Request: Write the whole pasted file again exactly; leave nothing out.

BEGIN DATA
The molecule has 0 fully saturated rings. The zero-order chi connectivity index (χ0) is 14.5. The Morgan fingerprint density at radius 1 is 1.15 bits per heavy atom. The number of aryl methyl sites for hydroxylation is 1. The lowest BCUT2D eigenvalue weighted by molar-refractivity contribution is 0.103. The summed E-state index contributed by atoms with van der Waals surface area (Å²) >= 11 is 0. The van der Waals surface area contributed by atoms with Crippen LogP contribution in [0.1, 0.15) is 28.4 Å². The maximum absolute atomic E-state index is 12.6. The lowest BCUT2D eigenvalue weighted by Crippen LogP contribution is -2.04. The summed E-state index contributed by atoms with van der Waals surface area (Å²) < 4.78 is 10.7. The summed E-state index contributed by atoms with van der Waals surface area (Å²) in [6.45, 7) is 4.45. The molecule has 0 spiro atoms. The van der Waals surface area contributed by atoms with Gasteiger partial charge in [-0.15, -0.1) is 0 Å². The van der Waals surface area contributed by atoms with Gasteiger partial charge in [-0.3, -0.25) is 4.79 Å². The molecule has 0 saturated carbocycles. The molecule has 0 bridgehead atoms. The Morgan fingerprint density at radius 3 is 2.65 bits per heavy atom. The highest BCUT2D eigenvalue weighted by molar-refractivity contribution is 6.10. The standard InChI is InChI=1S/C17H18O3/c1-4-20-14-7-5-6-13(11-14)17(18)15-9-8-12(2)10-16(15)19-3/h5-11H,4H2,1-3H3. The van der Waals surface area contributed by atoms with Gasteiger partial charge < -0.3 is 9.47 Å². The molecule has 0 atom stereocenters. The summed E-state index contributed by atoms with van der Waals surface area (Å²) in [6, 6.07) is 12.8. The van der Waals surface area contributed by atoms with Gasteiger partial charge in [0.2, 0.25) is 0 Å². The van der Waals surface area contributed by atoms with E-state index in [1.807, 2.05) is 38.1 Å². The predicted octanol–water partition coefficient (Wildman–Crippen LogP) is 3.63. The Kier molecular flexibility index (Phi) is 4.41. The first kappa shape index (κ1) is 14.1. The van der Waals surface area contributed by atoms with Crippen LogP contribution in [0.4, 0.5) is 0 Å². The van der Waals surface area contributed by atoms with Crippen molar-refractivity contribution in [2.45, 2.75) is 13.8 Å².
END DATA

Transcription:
The molecule has 0 fully saturated rings. The zero-order chi connectivity index (χ0) is 14.5. The Morgan fingerprint density at radius 1 is 1.15 bits per heavy atom. The number of aryl methyl sites for hydroxylation is 1. The lowest BCUT2D eigenvalue weighted by molar-refractivity contribution is 0.103. The summed E-state index contributed by atoms with van der Waals surface area (Å²) >= 11 is 0. The van der Waals surface area contributed by atoms with Crippen LogP contribution in [0.1, 0.15) is 28.4 Å². The maximum absolute atomic E-state index is 12.6. The lowest BCUT2D eigenvalue weighted by Crippen LogP contribution is -2.04. The summed E-state index contributed by atoms with van der Waals surface area (Å²) < 4.78 is 10.7. The summed E-state index contributed by atoms with van der Waals surface area (Å²) in [6.45, 7) is 4.45. The molecule has 0 spiro atoms. The van der Waals surface area contributed by atoms with Gasteiger partial charge in [-0.15, -0.1) is 0 Å². The van der Waals surface area contributed by atoms with Gasteiger partial charge in [-0.3, -0.25) is 4.79 Å². The molecule has 0 saturated carbocycles. The molecule has 0 bridgehead atoms. The Morgan fingerprint density at radius 3 is 2.65 bits per heavy atom. The highest BCUT2D eigenvalue weighted by molar-refractivity contribution is 6.10. The standard InChI is InChI=1S/C17H18O3/c1-4-20-14-7-5-6-13(11-14)17(18)15-9-8-12(2)10-16(15)19-3/h5-11H,4H2,1-3H3. The van der Waals surface area contributed by atoms with Gasteiger partial charge < -0.3 is 9.47 Å². The molecule has 0 atom stereocenters. The summed E-state index contributed by atoms with van der Waals surface area (Å²) in [6, 6.07) is 12.8. The van der Waals surface area contributed by atoms with Gasteiger partial charge in [0.2, 0.25) is 0 Å². The van der Waals surface area contributed by atoms with E-state index in [1.807, 2.05) is 38.1 Å². The predicted octanol–water partition coefficient (Wildman–Crippen LogP) is 3.63. The Kier molecular flexibility index (Phi) is 4.41. The first kappa shape index (κ1) is 14.1. The van der Waals surface area contributed by atoms with Crippen LogP contribution in [0.4, 0.5) is 0 Å². The van der Waals surface area contributed by atoms with Crippen molar-refractivity contribution in [2.45, 2.75) is 13.8 Å².